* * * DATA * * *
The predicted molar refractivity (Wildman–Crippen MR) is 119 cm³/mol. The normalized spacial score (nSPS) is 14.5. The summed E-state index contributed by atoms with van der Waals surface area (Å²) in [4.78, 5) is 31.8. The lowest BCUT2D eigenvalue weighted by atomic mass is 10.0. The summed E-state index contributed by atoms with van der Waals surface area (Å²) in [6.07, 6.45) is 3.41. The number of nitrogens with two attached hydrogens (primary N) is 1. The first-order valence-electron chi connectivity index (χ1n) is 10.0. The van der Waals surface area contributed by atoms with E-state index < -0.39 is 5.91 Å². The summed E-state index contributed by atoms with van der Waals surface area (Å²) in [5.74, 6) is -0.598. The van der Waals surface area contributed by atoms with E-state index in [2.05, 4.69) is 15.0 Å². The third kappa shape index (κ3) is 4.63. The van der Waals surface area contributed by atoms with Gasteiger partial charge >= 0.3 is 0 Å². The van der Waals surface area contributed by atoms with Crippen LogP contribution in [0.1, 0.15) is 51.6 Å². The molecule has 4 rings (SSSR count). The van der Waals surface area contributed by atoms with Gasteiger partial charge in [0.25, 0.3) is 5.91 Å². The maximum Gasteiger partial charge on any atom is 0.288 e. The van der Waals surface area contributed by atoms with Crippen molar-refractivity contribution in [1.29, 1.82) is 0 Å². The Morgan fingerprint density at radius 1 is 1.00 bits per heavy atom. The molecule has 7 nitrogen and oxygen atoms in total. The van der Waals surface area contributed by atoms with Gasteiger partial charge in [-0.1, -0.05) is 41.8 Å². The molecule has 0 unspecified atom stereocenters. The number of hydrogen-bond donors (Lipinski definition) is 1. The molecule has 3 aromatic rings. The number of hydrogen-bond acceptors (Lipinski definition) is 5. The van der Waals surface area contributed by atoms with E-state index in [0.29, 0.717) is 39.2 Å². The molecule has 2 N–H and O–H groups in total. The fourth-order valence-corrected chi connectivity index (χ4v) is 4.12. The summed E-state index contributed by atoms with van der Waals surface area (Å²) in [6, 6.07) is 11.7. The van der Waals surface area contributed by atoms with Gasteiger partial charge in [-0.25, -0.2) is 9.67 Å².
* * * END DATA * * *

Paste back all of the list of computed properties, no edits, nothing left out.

The predicted molar refractivity (Wildman–Crippen MR) is 119 cm³/mol. The normalized spacial score (nSPS) is 14.5. The summed E-state index contributed by atoms with van der Waals surface area (Å²) in [4.78, 5) is 31.8. The lowest BCUT2D eigenvalue weighted by atomic mass is 10.0. The summed E-state index contributed by atoms with van der Waals surface area (Å²) in [6.07, 6.45) is 3.41. The number of nitrogens with two attached hydrogens (primary N) is 1. The first-order valence-electron chi connectivity index (χ1n) is 10.0. The van der Waals surface area contributed by atoms with E-state index < -0.39 is 5.91 Å². The summed E-state index contributed by atoms with van der Waals surface area (Å²) in [5.74, 6) is -0.598. The van der Waals surface area contributed by atoms with E-state index in [2.05, 4.69) is 15.0 Å². The third kappa shape index (κ3) is 4.63. The van der Waals surface area contributed by atoms with Gasteiger partial charge >= 0.3 is 0 Å². The van der Waals surface area contributed by atoms with Crippen LogP contribution in [0.1, 0.15) is 51.6 Å². The molecule has 4 rings (SSSR count). The van der Waals surface area contributed by atoms with Gasteiger partial charge in [0.25, 0.3) is 5.91 Å². The maximum Gasteiger partial charge on any atom is 0.288 e. The van der Waals surface area contributed by atoms with Crippen molar-refractivity contribution in [1.29, 1.82) is 0 Å². The Morgan fingerprint density at radius 1 is 1.00 bits per heavy atom. The molecule has 7 nitrogen and oxygen atoms in total. The van der Waals surface area contributed by atoms with Gasteiger partial charge in [-0.1, -0.05) is 41.8 Å². The molecule has 0 unspecified atom stereocenters. The number of hydrogen-bond donors (Lipinski definition) is 1. The molecule has 3 aromatic rings. The number of hydrogen-bond acceptors (Lipinski definition) is 5. The van der Waals surface area contributed by atoms with E-state index in [0.29, 0.717) is 39.2 Å². The molecule has 2 N–H and O–H groups in total. The fourth-order valence-corrected chi connectivity index (χ4v) is 4.12. The summed E-state index contributed by atoms with van der Waals surface area (Å²) in [6, 6.07) is 11.7. The van der Waals surface area contributed by atoms with Gasteiger partial charge in [-0.25, -0.2) is 9.67 Å².